Account-Based Selling – What is it & How to Execute it?

The most frustrating thing for sales reps to handle is a deal falling through because they were not aware that a certain manager was not interested or a certain function did not approve the budget.

These last-minute surprises which crash deals are too much to handle because they land a huge blow in the monthly revenue target.

Most sales reps think that the deal fell through because of circumstances that were not under their control. But the hard truth is that it is the sales rep’s responsibility to involve all the stakeholders responsible to close the deal in the conversation.

But sales reps follow a prospect-based outreach where they approach a single prospect in a company based on the ICP and take the conversation forward to close the deal.

There are a lot of reasons why focusing on a single prospect is not going to work anymore – there is another department for approval, the manager was not interested, the compliance did not approve, and so on. You end up playing a losing game.

The reality is, there is often more than one person involved in the decision-making process. Gartner‘s research says that at least 6-10 stakeholders are involved in closing a deal in mid-market companies.

So prospect-based approach can no longer make the cut. Sales reps need to change the outreach game and follow the account-based selling approach.

What is Account-Based Selling?

Account-Based Selling (ABS) is when a sales rep does not focus on a single individual prospect in an account but rather engages with multiple stakeholders within an account simultaneously with tailored messaging for individual roles. This is exactly the opposite of Prospect-based selling.

An image featuring an infographic of Traditional way and Account based prospecting.

Using account-based selling, a sales rep treats the entire company as a market of one. Reps reach out to different individuals in a single company – users, decision-makers, and other stakeholders. You spend more time researching the company and getting to know different personas, pain points, interests, and concerns.

Treating the entire company as one is how you play the account-based selling game. A game where you increase the chance of winning your high-value accounts significantly.

Benefits of Account-Based Selling

1. Consultative Selling Approach

Building trust and relationships is an essential part of the sales process. But a sales rep can do so only by learning what’s important to them and trying to add value to their day. With ABS, sales reps will take a consultative approach because they need to engage with different stakeholders using multiple touch-points and tailor content for each individual in the targeted accounts. Sales reps will prove to the prospects that they are not just trying to sell. Instead, they’re genuinely helping them solve a problem and succeed.

2. Strategic & Highly Targeted Outreach

Sales teams prioritizing prospect-based strategy mostly resort to the spray-and-pray approach, which means there is little to no personalization with generic, or worse, irrelevant messaging. With ABS, sales reps can create a framework that allows a highly targeted, multi-touch, and personalized outreach for multiple stakeholders within each account. When reps reach out with the right message which addresses the relevant pain point of each individual in an account, even if one decision-maker isn’t convinced, you’ll find others who will be interested, and eventually you will find a champion who can help you close the deal faster.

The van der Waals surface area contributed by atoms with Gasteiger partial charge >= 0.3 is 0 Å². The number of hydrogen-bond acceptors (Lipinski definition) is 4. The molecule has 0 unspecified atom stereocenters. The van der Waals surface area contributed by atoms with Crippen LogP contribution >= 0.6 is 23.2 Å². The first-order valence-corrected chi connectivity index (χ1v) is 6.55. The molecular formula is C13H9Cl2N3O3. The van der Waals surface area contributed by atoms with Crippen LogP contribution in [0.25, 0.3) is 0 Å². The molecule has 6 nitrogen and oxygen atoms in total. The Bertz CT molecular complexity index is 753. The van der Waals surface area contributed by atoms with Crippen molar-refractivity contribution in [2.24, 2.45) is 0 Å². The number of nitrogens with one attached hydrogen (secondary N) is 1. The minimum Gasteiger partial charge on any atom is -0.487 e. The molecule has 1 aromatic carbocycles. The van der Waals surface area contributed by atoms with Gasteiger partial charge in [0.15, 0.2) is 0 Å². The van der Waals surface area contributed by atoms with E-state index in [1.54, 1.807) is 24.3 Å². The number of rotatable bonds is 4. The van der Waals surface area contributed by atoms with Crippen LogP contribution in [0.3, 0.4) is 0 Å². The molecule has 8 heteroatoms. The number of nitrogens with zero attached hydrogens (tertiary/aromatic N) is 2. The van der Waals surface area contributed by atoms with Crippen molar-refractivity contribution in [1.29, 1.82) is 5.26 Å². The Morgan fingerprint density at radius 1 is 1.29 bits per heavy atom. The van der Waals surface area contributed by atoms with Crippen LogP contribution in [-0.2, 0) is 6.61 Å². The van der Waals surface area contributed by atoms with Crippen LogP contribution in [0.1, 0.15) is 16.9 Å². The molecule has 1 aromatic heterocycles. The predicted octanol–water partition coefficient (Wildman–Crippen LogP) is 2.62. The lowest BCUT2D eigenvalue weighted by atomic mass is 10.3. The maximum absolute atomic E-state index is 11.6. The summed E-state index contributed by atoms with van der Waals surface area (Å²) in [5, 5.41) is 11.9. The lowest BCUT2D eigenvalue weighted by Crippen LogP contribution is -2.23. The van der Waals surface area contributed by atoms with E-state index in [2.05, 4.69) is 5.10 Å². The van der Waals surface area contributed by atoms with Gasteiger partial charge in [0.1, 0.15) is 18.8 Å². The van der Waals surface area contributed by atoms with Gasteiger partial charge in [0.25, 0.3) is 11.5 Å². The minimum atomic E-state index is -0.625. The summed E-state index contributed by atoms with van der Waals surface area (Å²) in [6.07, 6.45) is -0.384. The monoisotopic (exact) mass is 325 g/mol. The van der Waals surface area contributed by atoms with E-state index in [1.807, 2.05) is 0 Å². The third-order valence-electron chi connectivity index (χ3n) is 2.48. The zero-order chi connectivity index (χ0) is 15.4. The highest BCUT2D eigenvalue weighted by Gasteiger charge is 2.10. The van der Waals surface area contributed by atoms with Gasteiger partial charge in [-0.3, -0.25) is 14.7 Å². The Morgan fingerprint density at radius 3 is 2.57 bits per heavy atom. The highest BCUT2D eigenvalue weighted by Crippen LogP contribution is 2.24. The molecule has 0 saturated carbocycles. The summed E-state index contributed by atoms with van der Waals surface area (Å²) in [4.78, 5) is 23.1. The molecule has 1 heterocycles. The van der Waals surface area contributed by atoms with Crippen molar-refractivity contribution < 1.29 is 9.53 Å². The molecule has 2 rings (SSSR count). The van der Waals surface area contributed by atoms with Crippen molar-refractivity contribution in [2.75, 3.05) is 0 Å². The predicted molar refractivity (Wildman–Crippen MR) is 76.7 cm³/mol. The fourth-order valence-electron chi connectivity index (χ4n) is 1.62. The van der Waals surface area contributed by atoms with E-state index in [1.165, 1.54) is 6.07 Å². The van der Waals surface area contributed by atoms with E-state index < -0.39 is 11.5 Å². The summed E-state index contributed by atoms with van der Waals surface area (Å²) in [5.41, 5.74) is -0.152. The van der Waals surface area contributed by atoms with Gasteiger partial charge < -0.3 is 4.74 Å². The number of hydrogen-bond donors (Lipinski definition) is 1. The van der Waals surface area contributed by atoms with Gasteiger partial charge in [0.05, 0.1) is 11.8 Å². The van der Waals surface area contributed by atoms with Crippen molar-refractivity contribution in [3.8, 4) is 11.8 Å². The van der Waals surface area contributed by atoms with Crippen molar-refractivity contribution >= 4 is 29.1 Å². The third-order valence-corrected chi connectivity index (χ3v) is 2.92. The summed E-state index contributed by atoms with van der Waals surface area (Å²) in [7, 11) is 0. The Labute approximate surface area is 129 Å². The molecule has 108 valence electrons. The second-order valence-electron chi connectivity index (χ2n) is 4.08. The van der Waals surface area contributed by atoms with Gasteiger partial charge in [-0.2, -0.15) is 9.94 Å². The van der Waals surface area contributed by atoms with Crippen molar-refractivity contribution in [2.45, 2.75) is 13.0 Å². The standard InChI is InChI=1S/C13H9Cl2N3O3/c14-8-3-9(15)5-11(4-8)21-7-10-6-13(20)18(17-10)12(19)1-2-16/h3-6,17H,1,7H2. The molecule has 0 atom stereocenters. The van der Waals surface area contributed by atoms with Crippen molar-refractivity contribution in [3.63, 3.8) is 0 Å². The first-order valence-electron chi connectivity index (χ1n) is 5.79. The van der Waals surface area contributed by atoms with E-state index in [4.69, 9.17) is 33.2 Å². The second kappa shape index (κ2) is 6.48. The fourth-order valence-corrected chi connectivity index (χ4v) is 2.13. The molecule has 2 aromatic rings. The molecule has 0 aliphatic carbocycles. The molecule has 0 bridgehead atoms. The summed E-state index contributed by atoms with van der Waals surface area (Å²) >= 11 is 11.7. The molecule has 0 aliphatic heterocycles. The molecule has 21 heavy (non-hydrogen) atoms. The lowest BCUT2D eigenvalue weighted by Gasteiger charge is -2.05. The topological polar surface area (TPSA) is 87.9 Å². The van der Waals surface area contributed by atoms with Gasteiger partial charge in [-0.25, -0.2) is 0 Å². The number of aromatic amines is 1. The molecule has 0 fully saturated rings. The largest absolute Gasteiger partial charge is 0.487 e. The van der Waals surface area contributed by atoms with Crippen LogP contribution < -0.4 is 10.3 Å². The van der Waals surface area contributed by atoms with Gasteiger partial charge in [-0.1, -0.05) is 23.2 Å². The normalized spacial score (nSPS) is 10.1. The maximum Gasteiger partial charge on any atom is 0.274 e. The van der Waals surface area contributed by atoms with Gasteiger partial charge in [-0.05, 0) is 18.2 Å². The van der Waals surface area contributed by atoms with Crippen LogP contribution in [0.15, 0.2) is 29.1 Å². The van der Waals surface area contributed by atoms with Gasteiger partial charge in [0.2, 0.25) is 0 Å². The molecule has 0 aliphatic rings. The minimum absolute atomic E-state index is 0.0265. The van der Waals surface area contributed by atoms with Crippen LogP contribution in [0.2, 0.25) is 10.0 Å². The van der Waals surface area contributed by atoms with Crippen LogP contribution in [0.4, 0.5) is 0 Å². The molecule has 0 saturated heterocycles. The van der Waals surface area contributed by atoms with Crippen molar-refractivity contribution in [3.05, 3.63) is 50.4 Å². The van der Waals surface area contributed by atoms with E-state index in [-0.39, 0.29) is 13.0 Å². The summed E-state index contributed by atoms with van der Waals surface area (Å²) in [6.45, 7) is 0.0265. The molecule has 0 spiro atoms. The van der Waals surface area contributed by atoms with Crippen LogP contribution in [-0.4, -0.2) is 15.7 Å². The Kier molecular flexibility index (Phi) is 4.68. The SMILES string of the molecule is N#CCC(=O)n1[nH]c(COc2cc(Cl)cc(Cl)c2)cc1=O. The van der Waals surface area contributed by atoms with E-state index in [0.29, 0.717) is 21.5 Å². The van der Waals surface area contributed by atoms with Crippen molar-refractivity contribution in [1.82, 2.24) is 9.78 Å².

For example, you can target a CFO with messaging that highlights how your product reduces operational costs. At the same time, you can pitch how your product gives your GTM team a competitive advantage, which will be more compelling to a CEO.

3. Sales & Marketing (GTM) Alignment

Sales and Marketing teams are mostly at loggerheads about the quality of leads generated and the impact on the revenue. With ABS, both the sales and marketing teams are forced to work together instead of against each other, naturally leading to a more harmonious relationship between the two teams.

Both teams need to:

  • Plan: Design the strategy to approach different accounts and stick to it
  • Define leads: To avoid confusion and miscommunication, both teams need to define which accounts are to be considered, and the MQLs and SQLs
  • Create content and messaging: Develop and design collaterals and messaging needed for different roles and accounts
  • Review consistently: Meet regularly to set the agenda which ensures that both teams’ activities and goals are aligned

4. Predictable Sales Pipeline and High Close Rates

Generally, the pipeline value of a deal is determined only after the discovery call. This depends on the prospect revealing the right information and can be misleading for the sales rep. With ABS, sales reps know everything about the account and can predict the exact pipeline value of a particular account.

Sales reps will also be able to close deals faster because there will be no unexpected surprises of some stakeholder or decision maker not being involved and the rep would have developed a trustworthy relationship with a few individuals in the accounts.

A Framework to Effectively Execute Account-Based Selling

Here is an effective 4-step framework to successfully implement an account-based selling strategy:

An image of an infographic explaining Effective Way to Execute Account-based Prospecting.

1. Selecting Target Companies:

The first step in executing a successful account-based selling strategy is to choose the list of companies you want to target. This list could be a catalogue of Fortune 500 companies or companies who have raised 2 rounds of funding — it is entirely dependant on you. But the best account selection strategy is to choose companies based on your Ideal Customer Profile.